iSCHOOLGUIDE: Stanford Education Professor Mitchell Stevens Questions Value of Four-Year College Education

Career College Central Summary:

  • Stanford Education Professor Mitchell Stevens is pushing for a more flexible education model than focuses more on for-profit institutions and less on the Ivy League. In an article he co-edited with fellow professor Michael Kirst, they questioned the traditional four-year college education that surfaced after World War II.
  • Stevens said prestigious universities like Stanford have been too slow in adjusting to the changing times, Jason Song of Los Angeles Times reported. The Stanford professor said earning a four-year undergraduate degree as key to prepare students for success in their chosen career path is among the biggest presumptions in U.S education.
  • "We are in a golden age for U.S. higher education, but it is only for a very small number of highly endowed and internationally visible research universities," said Stevens. "In terms of prestige, academic selectivity, and endowments, we are moving ever closer to a winner-take-all system."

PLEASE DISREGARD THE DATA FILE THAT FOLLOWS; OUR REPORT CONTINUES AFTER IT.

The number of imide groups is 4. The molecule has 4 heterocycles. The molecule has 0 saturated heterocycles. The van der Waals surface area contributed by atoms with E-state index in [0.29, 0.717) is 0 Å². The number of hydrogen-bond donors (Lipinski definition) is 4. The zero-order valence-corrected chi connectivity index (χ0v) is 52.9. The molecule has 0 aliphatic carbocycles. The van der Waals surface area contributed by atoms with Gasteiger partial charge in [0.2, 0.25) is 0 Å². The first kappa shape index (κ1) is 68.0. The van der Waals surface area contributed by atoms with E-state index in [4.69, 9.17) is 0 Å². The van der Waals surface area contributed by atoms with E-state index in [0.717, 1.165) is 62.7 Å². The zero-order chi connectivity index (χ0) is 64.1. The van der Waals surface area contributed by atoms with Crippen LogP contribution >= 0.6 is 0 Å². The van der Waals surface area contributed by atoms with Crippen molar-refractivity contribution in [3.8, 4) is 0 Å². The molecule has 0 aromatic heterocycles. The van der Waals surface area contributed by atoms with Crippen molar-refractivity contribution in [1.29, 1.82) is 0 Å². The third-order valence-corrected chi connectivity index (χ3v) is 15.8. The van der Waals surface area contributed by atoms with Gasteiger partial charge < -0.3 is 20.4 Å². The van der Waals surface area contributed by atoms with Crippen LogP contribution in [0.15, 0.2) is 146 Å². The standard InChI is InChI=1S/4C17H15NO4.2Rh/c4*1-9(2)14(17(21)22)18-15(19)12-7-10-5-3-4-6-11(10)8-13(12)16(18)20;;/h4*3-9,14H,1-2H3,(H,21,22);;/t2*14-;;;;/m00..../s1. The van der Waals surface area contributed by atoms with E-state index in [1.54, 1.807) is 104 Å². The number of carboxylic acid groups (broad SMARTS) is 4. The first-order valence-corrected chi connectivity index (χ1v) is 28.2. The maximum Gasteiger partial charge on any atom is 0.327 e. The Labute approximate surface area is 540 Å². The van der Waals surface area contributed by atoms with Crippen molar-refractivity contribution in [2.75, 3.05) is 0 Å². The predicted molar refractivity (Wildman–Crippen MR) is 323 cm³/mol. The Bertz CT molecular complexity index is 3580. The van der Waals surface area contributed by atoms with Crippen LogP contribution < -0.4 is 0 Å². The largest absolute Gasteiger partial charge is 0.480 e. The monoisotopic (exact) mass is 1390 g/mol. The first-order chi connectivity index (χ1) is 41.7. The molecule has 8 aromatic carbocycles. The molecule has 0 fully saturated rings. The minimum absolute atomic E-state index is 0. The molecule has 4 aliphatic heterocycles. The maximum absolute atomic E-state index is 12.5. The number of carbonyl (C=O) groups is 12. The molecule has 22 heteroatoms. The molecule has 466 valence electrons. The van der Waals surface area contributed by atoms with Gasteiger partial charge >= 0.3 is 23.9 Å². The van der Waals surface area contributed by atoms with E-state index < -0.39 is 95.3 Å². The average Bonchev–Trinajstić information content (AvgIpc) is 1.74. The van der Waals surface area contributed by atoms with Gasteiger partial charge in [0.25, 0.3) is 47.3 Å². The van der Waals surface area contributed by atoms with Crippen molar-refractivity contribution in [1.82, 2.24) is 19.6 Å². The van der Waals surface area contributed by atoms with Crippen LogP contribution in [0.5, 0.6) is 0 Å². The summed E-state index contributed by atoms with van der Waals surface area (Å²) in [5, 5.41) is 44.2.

• Stevens cited problems like undergraduates who do not learn much (based on studies), the astronomical costs, and the colleges' struggle in dealing with sexual assault cases.
  • "It's not a pretty picture," the professor said.
  • While many wealthy Americans believe letting off their kids at a form will help them learn better, Stevens said "fewer and fewer students actually go to school full time and live on campus."
  • More than half of first year undergraduate students attended two-year colleges in 2008, based on a book that Stevens co-edited. However, a data from the U.S Education Department revealed over 39 percent of young people attended community colleges in the fall of 1988.
  • According to Stevens, these institutions provide "new versions of college that fit more comfortably into people's lives" through online courses. The Stanford professor, however, said some for-profit colleges are "bad players" due to poor financial management and lending tectics.

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